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3D printer makes magical WREX arms for children with rare disease

By Nancy Houser     Aug 5, 2012 in Science
A 2-year-old-girl diagnosed with arthrogryposis multiplex congenita (AMC), a rare disease that cripples joints and limbs, is now able to use her hands. The newly-designed WREX jacket helps her lift her arms and hands to eat or hug someone.
Designed by engineers Tariq Rahman and Whitney Sample of the Nemours/Alfred I. duPont Hospital for Children, the durable exoskeleton jacket is manufactured from a 3D printer. Also called rapid prototyping, the additive technology of 3D printing is a manufacturing method invented in the mid-1990s.
"The device enables kids with underdeveloped arms to play, feed themselves and hug, according to Stratasys, the 3D printing company that helped produce Emma's personalized WREX. Because Emma only weighs 25lbs, a special, light weight WREX was made for her with a 3D printer, reports Mail Online."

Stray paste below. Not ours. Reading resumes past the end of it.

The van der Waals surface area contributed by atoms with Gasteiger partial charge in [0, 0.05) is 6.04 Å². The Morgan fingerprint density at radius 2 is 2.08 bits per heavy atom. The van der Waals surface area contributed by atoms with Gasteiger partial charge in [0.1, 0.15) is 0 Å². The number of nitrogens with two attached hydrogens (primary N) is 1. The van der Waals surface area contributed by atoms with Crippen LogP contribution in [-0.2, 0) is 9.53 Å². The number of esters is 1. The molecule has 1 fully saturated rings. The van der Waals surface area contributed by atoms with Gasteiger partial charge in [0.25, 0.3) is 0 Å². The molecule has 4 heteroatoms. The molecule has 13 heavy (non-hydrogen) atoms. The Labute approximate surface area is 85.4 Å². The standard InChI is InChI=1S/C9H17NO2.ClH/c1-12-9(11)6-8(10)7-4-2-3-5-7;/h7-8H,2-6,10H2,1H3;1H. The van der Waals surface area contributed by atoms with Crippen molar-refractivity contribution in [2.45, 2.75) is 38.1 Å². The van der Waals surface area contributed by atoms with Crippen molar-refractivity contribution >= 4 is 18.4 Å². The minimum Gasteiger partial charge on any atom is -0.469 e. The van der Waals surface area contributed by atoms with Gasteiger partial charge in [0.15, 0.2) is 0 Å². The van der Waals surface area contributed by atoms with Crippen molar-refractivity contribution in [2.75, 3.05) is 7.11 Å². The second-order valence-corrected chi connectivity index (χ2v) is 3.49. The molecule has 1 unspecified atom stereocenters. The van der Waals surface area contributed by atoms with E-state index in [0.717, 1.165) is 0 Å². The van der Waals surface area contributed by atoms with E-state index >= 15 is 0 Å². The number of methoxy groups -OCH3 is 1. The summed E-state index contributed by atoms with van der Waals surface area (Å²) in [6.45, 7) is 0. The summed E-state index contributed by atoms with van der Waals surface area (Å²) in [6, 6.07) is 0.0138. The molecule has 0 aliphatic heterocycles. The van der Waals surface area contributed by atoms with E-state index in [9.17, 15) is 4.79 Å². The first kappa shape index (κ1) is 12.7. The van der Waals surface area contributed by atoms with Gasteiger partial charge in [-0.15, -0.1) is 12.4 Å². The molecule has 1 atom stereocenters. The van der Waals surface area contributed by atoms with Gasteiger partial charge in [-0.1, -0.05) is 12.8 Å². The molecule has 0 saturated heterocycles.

Numerous organizations have adopted the 3D process for concept models and functional prototypes, newly revolutionizing the world of manufacturing. According to Mashable, the Wilmington Robotic Exoskeleton (WREX) jacket is made of hinged metal bars, resistance bands and tiny 3D printed parts.
Two-year-old Emma was the first child diagnosed with AMC to wear the WREX jacket, calling it her “magic arms.” The WREX jacket is an "assistive device made of hinged metal bars and resistance bands that enables people with underdeveloped arms to play and feed themselves." Emma is now wearing her second WREX, after she outgrew the first one, according to Huffington Post.
More about 3D Printer, Designs, magical arms, Children, Rare disease